So I stayed up a little late, did other things, didn’t worry about recovery or anything like that for a few days. Let me tell you, the benefits of being a regular person are not many. At some point on Thursday or Friday, the switch flipped. Maybe it was the realization that even when it’s not your day (or season?) you should keep fighting to the end anyway. Or an email from my coach that got me a little riled up and motivated again: “it just depends how badly you want it”. Maybe I actually enjoy putting in the work every day, even if it’s sometimes boring, and an injury to a very small part of my body (only a tiny portion of one foot is affected) really doesn’t limit my ability to exercise, even if I can’t run. So I decided I’d do at least an hour of cross training a day, and hopefully significantly more than that on most days.

I used to have this attitude that no matter what I do when I’m injured, I’m going to lose a lot of fitness. But I think that’s the wrong attitude to have. Consider Filip Ingebrigtsen, who got a stress fracture in his foot (we’re like brothers!) in 2015 and cross trained 4-5 hours a day to stay in shape. The result? He won the European Championships in the 1500 meters in July 2016:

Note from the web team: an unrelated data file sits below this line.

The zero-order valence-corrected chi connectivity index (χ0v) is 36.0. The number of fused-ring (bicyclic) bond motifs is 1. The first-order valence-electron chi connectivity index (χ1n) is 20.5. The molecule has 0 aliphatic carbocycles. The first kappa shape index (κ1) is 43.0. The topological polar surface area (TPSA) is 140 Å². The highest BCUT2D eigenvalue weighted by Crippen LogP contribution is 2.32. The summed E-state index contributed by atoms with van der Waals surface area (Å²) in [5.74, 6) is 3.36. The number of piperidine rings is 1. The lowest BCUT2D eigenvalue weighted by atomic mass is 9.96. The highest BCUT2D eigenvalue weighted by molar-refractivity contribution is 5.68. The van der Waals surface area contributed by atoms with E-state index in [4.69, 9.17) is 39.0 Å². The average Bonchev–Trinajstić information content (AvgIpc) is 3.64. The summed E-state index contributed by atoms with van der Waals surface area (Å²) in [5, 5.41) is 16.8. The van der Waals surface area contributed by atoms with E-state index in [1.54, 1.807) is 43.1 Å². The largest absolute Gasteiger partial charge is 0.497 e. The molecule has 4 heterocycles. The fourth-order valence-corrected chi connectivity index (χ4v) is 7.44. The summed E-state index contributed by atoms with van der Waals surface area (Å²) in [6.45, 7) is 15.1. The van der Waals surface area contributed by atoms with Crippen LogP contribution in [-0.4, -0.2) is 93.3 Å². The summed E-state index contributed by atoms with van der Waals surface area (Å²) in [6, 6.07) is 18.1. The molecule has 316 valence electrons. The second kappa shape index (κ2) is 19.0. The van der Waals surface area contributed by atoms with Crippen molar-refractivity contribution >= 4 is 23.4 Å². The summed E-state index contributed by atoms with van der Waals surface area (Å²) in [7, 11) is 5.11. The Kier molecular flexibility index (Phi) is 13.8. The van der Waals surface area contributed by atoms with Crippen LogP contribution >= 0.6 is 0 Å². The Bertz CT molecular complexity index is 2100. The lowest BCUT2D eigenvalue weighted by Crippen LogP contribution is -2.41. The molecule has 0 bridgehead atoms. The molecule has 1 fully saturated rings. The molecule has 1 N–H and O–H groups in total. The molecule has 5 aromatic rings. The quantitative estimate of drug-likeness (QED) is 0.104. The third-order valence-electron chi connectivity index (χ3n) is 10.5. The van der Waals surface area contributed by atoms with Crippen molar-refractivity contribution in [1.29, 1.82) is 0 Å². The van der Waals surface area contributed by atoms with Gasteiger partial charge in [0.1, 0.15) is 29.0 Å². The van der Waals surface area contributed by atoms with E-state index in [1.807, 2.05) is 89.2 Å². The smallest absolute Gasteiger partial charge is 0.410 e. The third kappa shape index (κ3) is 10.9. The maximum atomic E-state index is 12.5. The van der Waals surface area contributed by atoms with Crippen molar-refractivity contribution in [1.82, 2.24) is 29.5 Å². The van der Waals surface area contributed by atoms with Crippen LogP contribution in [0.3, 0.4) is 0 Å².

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Those 4-5 hours a day paid off.

I have a friend and former NRC Race Team teammate (until he moved away ☹) who always seemed to bounce back really quickly from injuries. He’d be injured at one point and it seemed like a month later he was beating me in races! I’ve always just assumed he was talented, but I know that he also cross trains very seriously when he’s hurt.